Mass market

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The mass market (also known as mass consumption ) is a market with mass production , mass distribution and mass advertising .


In this context, “mass” is understood to mean a very high number of items in the production and also the sales volume of a product or service . These are bulk consumer goods that are highly standardized ; their standard promotes market transparency among consumers . Mass consumer goods are commodities that are uniformly in demand by a large group of consumers and whose production and sale is possible at a low market price due to economies of scale . The mass consumption necessary for the mass market is the demand for industrial products that enable the cheapest possible supply to broad sections of the population . The Mass Customization aims the cost advantage of mass production to the individual needs of customers connect to.


The mass market arose in the USA through large companies such as Sears Roebuck , EI du Pont de Nemours and Company or General Electric and developed rapidly between 1880 and 1930. When the economist Karl Bücher developed the law of mass production in 1910 , he provided the scientific explanation for the cost advantage inherent in mass production . Mass production became the main characteristic of industrial production .

Eli Whitney's use of the assembly line for the industrial mass production of muskets in 1798 was adopted by Henry Ford in 1913 for automobile production , which accelerated their mass production. From 1940 onwards, the automotive industry in the USA saw high demand, which led to high batch production . They caused the emergence of an affluent society ( English affluent society ) as this mass consumption in 1958 by economist John Kenneth Galbraith was called. Increasing per capita income in the western industrialized countries boosted demand on the mass markets in modern times . Even heavily populated countries like Japan ( pocket calculator 1972, entertainment electronics 1977) or China ( textiles , electronics from 2000) initially produced for their own and subsequently for global mass markets.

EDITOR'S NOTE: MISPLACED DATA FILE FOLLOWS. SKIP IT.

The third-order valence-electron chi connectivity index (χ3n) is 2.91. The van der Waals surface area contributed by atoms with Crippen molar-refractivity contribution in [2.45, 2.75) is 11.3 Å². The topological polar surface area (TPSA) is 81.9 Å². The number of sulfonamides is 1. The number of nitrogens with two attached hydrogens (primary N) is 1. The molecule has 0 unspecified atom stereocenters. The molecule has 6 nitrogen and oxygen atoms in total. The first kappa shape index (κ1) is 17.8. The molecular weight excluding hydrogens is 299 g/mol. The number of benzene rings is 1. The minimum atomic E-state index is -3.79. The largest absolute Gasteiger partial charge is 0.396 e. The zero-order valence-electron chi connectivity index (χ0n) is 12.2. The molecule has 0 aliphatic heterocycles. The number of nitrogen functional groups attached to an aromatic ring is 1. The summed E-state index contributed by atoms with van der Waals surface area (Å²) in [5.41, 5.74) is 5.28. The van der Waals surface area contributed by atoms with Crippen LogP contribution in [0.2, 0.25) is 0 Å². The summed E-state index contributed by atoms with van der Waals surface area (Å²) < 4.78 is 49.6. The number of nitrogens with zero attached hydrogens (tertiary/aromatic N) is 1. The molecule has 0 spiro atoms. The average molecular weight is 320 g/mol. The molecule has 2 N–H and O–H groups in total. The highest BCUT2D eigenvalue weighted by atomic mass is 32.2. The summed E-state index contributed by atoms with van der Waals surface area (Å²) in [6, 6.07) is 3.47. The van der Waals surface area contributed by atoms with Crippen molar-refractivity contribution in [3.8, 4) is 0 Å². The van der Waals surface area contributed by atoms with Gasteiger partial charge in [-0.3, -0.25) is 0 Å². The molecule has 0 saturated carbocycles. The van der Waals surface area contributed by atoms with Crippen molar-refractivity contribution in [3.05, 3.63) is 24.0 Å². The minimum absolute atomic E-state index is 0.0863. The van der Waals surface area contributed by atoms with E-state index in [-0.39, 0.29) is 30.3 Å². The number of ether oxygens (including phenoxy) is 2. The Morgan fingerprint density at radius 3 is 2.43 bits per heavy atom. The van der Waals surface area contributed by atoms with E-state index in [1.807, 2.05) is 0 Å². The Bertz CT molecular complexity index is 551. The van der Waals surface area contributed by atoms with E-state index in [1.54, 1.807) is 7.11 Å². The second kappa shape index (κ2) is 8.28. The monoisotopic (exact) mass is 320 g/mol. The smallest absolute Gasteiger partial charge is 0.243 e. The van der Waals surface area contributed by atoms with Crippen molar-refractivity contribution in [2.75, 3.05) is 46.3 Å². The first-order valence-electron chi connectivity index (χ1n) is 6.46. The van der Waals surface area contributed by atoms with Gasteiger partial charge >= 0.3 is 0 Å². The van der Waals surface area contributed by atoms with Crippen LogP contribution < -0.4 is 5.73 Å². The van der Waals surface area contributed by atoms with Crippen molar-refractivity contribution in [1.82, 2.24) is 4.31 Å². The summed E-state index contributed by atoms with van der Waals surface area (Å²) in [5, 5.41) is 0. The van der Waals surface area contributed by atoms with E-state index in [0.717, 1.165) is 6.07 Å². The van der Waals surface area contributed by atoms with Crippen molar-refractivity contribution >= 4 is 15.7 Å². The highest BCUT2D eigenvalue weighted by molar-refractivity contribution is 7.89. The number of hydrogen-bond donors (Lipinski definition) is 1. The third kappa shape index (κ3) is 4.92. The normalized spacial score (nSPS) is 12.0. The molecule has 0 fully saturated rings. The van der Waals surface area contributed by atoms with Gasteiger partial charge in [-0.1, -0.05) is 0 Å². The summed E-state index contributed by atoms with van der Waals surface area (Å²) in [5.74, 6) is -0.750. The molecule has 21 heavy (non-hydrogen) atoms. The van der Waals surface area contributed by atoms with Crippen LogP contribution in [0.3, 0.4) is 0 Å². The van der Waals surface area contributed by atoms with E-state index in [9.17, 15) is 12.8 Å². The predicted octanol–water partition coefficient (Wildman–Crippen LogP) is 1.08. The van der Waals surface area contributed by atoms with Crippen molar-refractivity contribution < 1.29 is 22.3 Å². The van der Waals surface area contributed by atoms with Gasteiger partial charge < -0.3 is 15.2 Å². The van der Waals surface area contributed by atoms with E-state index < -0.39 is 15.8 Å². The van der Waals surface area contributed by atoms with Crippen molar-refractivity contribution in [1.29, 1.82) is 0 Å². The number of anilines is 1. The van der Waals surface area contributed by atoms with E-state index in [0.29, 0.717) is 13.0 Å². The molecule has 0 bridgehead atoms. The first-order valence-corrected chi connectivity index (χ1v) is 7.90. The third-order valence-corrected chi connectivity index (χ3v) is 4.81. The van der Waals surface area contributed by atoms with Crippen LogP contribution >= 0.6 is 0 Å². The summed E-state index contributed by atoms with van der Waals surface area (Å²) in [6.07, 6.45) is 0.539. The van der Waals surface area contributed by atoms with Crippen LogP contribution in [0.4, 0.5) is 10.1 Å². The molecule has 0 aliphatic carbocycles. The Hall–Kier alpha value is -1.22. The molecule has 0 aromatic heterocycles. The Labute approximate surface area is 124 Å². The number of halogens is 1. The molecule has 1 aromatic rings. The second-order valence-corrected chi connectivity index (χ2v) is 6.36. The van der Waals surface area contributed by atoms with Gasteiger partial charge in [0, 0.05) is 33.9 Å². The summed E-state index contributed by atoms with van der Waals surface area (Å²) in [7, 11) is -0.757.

Business aspects

Mass markets can take advantage of the law of mass production . A production for high-reach markets causes lower unit costs than small batch sizes, for example in a niche market . Large numbers of items enable disproportionately growing profits or - with constant profit margins - falling market prices. The total unit costs decrease with increasing employment because - with constant variable unit costs - the fixed costs per unit fall hyperbolically . There is a degression of fixed costs . However, this law does not only apply to industrial mass production, but to any company with high fixed costs.

There is little product differentiation on the mass market , which is why an undifferentiated market development strategy predominates here:

marketing strategy
marketing strategy
marketing strategy
Mass market
uniform offer for all consumers
Niche market
special offer for a target group
Class market
special offers for different target groups

Undifferentiated market cultivation means that broad strata of the population are addressed without regard to particular distinguishing features.

Typical characteristics of mass production are piecework , shift work , assembly line production , series production or production of types . The last two can be distinguished for mass production as follows:

Manufacturing process Characteristic example
Series production several units of different products on different
production lines
Automobile production
Variety production several units of different products on one production line Letterpress
Mass production high quantities on a production line Beverage manufacturing